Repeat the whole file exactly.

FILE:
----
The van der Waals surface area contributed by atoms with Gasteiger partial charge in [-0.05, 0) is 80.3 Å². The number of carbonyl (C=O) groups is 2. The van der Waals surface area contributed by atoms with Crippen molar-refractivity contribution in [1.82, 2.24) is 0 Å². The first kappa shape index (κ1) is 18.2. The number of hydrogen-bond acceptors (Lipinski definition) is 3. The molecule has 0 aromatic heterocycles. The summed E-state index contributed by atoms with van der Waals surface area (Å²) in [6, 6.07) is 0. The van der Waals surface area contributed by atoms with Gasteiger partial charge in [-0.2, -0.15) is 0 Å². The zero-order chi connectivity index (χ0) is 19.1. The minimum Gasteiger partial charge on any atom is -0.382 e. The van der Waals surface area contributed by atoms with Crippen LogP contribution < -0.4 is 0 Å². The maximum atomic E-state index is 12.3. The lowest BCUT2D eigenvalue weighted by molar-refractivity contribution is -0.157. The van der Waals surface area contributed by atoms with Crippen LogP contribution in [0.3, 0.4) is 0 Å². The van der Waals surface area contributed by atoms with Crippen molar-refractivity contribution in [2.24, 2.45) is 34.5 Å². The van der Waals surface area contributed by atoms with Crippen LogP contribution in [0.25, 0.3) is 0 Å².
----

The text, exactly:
The van der Waals surface area contributed by atoms with Gasteiger partial charge in [-0.05, 0) is 80.3 Å². The number of carbonyl (C=O) groups is 2. The van der Waals surface area contributed by atoms with Crippen molar-refractivity contribution in [1.82, 2.24) is 0 Å². The first kappa shape index (κ1) is 18.2. The number of hydrogen-bond acceptors (Lipinski definition) is 3. The molecule has 0 aromatic heterocycles. The summed E-state index contributed by atoms with van der Waals surface area (Å²) in [6, 6.07) is 0. The van der Waals surface area contributed by atoms with Gasteiger partial charge in [-0.2, -0.15) is 0 Å². The zero-order chi connectivity index (χ0) is 19.1. The minimum Gasteiger partial charge on any atom is -0.382 e. The van der Waals surface area contributed by atoms with Crippen LogP contribution < -0.4 is 0 Å². The maximum atomic E-state index is 12.3. The lowest BCUT2D eigenvalue weighted by molar-refractivity contribution is -0.157. The van der Waals surface area contributed by atoms with Crippen LogP contribution in [0.3, 0.4) is 0 Å². The van der Waals surface area contributed by atoms with Crippen molar-refractivity contribution in [2.24, 2.45) is 34.5 Å². The van der Waals surface area contributed by atoms with Crippen LogP contribution in [0.25, 0.3) is 0 Å².